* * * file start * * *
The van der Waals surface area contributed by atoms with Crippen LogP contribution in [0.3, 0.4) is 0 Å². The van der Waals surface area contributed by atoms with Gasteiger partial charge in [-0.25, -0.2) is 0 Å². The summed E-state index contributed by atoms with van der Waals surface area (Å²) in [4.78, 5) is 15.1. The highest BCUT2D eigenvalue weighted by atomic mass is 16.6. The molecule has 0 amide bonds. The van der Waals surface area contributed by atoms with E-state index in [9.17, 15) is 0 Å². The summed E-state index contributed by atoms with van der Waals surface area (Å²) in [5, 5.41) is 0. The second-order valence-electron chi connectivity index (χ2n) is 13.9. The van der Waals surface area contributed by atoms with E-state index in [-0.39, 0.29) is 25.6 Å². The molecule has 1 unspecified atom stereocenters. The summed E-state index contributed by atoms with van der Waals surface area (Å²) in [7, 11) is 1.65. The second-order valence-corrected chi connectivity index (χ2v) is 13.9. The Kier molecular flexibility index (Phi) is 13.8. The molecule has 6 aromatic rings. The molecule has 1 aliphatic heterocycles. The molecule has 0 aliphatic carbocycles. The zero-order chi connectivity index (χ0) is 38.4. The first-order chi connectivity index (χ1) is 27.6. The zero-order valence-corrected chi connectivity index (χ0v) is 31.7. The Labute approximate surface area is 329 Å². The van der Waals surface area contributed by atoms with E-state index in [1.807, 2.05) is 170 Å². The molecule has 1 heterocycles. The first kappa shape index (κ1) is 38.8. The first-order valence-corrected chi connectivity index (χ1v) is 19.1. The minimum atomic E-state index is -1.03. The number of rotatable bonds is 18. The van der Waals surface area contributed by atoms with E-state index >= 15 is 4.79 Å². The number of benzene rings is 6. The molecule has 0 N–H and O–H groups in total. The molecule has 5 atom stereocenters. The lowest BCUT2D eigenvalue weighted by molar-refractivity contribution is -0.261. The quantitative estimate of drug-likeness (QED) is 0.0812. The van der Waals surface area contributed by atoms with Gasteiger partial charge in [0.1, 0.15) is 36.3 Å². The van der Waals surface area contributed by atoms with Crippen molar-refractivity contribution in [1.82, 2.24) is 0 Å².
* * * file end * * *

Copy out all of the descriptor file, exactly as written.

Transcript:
The van der Waals surface area contributed by atoms with Crippen LogP contribution in [0.3, 0.4) is 0 Å². The van der Waals surface area contributed by atoms with Gasteiger partial charge in [-0.25, -0.2) is 0 Å². The summed E-state index contributed by atoms with van der Waals surface area (Å²) in [4.78, 5) is 15.1. The highest BCUT2D eigenvalue weighted by atomic mass is 16.6. The molecule has 0 amide bonds. The van der Waals surface area contributed by atoms with E-state index in [9.17, 15) is 0 Å². The summed E-state index contributed by atoms with van der Waals surface area (Å²) in [5, 5.41) is 0. The second-order valence-electron chi connectivity index (χ2n) is 13.9. The van der Waals surface area contributed by atoms with E-state index in [-0.39, 0.29) is 25.6 Å². The molecule has 1 unspecified atom stereocenters. The summed E-state index contributed by atoms with van der Waals surface area (Å²) in [7, 11) is 1.65. The second-order valence-corrected chi connectivity index (χ2v) is 13.9. The Kier molecular flexibility index (Phi) is 13.8. The molecule has 6 aromatic rings. The molecule has 1 aliphatic heterocycles. The molecule has 0 aliphatic carbocycles. The zero-order chi connectivity index (χ0) is 38.4. The first-order chi connectivity index (χ1) is 27.6. The zero-order valence-corrected chi connectivity index (χ0v) is 31.7. The Labute approximate surface area is 329 Å². The van der Waals surface area contributed by atoms with E-state index in [1.807, 2.05) is 170 Å². The molecule has 1 heterocycles. The first kappa shape index (κ1) is 38.8. The first-order valence-corrected chi connectivity index (χ1v) is 19.1. The minimum atomic E-state index is -1.03. The number of rotatable bonds is 18. The van der Waals surface area contributed by atoms with E-state index >= 15 is 4.79 Å². The number of benzene rings is 6. The molecule has 0 N–H and O–H groups in total. The molecule has 5 atom stereocenters. The lowest BCUT2D eigenvalue weighted by molar-refractivity contribution is -0.261. The quantitative estimate of drug-likeness (QED) is 0.0812. The van der Waals surface area contributed by atoms with Gasteiger partial charge in [0.1, 0.15) is 36.3 Å². The van der Waals surface area contributed by atoms with Crippen molar-refractivity contribution in [1.82, 2.24) is 0 Å².